“I have learned to avoid these clients by watching for red flags during the initial discussions. I actually keep a ‘Red Flag List’ that I continually update when I learn from my mistakes. One of my mentors passed on something her mentor told her: Projects should be ‘Fun, Lucrative, and No Assholes’ and this guidance has done me very well. But from time to time, difficult clients still happen. One recently kept sending my work for review by their Communications Officer – the same person who failed them so badly, that’s why they hired me in the first place. So, I had to say ‘This is why you hired me. This is my area of expertise. Your Communications Officer’s advice flies in the face of accepted best practice and peer-reviewed research.’”

How do you measure the success of a project?

“I usually contact clients 3-6 months after the contract is over to ask how things are going, do they need any momentum push, etc. That’s when I learn whether I was successful. But other times I learn through new ways, such as two clients who won awards for the report I worked with them on.”

Want more?!

If you are interested in learning more from Dr. Evergreen, check out what she has to say about marketing yourself as a public speaker. Also, make your way back here in a couple weeks when Ann Emery shares her advice!

“Expert” Photo by Rita Morais on Unsplash

How to Customize Colors in Tableau

How to Customize Colors in Tableau

Now you’ve got some fonts that aren’t basic, how about some custom colors? I really like matching my visualizations to my report, which is almost always based on the color scheme of the organization I’m working with. Let me tell you though, this can be a bit of a beast, so let’s get started.

First, identify the colors you want to use. I suggest Adobe Color, which will allow you to upload a photo and get HEX codes (along with complementary colors and other fun things). Of course, you might be lucky and already have your HEX codes available.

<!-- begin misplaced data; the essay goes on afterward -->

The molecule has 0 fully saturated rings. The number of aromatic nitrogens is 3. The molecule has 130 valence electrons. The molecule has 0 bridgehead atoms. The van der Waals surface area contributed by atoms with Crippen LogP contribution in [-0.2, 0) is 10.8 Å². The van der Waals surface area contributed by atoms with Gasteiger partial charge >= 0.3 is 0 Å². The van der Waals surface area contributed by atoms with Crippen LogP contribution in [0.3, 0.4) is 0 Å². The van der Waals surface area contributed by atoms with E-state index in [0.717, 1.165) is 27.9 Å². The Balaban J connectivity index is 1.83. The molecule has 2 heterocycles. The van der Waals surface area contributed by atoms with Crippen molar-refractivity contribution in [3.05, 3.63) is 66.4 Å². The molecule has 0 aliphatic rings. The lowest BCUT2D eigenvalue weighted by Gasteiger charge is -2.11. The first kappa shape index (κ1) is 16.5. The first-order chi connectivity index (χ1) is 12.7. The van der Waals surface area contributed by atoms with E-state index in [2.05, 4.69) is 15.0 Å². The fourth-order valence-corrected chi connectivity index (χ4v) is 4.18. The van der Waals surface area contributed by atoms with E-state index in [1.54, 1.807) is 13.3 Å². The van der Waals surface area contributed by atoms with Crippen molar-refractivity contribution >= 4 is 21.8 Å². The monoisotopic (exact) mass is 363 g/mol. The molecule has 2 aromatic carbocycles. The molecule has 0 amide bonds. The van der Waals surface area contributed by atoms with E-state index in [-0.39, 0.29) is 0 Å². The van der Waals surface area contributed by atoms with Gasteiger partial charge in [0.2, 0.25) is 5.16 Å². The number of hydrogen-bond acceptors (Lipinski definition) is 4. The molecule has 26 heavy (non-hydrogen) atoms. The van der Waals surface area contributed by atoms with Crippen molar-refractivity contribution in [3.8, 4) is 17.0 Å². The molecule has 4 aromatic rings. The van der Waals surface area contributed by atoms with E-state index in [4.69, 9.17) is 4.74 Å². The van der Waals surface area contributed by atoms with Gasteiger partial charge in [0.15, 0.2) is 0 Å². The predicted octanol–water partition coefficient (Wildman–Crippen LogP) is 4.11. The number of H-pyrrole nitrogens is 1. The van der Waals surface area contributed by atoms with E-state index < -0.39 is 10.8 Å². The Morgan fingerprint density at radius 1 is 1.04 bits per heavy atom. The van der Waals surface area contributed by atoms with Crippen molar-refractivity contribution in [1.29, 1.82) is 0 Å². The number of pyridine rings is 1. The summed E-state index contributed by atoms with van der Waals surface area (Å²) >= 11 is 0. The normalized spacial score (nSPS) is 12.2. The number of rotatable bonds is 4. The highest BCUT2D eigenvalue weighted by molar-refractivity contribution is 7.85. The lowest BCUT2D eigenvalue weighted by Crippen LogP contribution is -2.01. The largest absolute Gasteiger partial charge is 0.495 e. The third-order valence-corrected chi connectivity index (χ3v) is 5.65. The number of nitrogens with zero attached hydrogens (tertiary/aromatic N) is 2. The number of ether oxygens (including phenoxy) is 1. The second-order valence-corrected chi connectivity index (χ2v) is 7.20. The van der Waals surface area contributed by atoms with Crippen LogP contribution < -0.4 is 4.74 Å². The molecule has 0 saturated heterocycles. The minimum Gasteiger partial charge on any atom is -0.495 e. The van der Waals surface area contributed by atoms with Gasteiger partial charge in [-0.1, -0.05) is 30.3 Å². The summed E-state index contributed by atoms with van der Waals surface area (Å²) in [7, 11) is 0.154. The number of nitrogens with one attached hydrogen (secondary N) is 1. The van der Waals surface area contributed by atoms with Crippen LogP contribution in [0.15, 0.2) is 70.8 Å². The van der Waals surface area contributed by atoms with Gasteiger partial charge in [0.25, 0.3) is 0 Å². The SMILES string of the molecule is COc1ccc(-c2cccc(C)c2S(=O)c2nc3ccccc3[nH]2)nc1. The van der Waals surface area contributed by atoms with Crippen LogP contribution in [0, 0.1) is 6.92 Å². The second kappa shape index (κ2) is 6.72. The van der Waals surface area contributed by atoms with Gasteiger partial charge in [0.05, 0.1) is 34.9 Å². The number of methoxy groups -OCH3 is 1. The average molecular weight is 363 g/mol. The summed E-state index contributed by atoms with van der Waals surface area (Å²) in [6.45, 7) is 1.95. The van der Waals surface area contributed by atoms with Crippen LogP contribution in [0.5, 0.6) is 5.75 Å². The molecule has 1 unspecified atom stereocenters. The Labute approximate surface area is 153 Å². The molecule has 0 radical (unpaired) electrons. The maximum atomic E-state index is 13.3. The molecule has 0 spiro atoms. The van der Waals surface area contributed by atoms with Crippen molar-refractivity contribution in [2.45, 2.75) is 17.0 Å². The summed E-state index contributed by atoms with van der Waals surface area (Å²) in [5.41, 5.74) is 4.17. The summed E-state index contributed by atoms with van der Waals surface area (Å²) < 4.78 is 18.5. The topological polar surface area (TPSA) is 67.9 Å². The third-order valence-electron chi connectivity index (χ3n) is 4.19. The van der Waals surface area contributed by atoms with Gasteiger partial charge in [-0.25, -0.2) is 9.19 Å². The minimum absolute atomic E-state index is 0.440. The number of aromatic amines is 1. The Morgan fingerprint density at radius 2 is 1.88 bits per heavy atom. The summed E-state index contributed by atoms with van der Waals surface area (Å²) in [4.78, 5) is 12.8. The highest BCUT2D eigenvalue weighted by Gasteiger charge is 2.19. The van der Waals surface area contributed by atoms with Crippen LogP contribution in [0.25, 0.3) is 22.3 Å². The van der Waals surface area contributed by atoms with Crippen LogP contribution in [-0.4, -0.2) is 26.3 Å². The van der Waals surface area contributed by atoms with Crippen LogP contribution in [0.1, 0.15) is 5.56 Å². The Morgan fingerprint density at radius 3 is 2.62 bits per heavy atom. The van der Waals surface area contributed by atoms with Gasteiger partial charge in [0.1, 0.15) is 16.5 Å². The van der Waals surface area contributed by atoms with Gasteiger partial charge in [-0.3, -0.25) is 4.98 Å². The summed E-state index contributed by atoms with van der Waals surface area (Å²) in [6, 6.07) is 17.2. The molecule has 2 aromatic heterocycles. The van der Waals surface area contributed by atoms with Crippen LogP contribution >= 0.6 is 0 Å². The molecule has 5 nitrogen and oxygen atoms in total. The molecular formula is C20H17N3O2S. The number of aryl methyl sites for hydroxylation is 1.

Next, you’ll need to determine whether you want to add a categorical, sequential, or diverging palette. I’ll show you categorical. You can add the others as needed using the same method.

With your HEX codes in hand, locate your Tableau Repository. Depending on where you installed this, it could take a minute. When you locate it, there will be a Preferences.tps you need to open in a text editing program.

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Now, get started with code. You want to add the following before copying anything into the text edit.

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You will need to copy the basic code down and insert your HEX codes. Tableau lists all the sets of you would possibly need here. Copy, paste, and customize.

HERE IS THE TRICKY PART…

Make sure you are using straight quotes. Anything else will cause all sorts of errors. I’ve included examples of a correct and incorrect repository. This is often not a matter of inserting quotes but changing the auto-correction in the program.

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Save and close your text editor and open Tableau! To test your colors, open up a sample dataset. On a worksheet, drag a dimension onto the Color Mark. You’ll immediately see those basic default colors but don’t worry – we’re fixing that!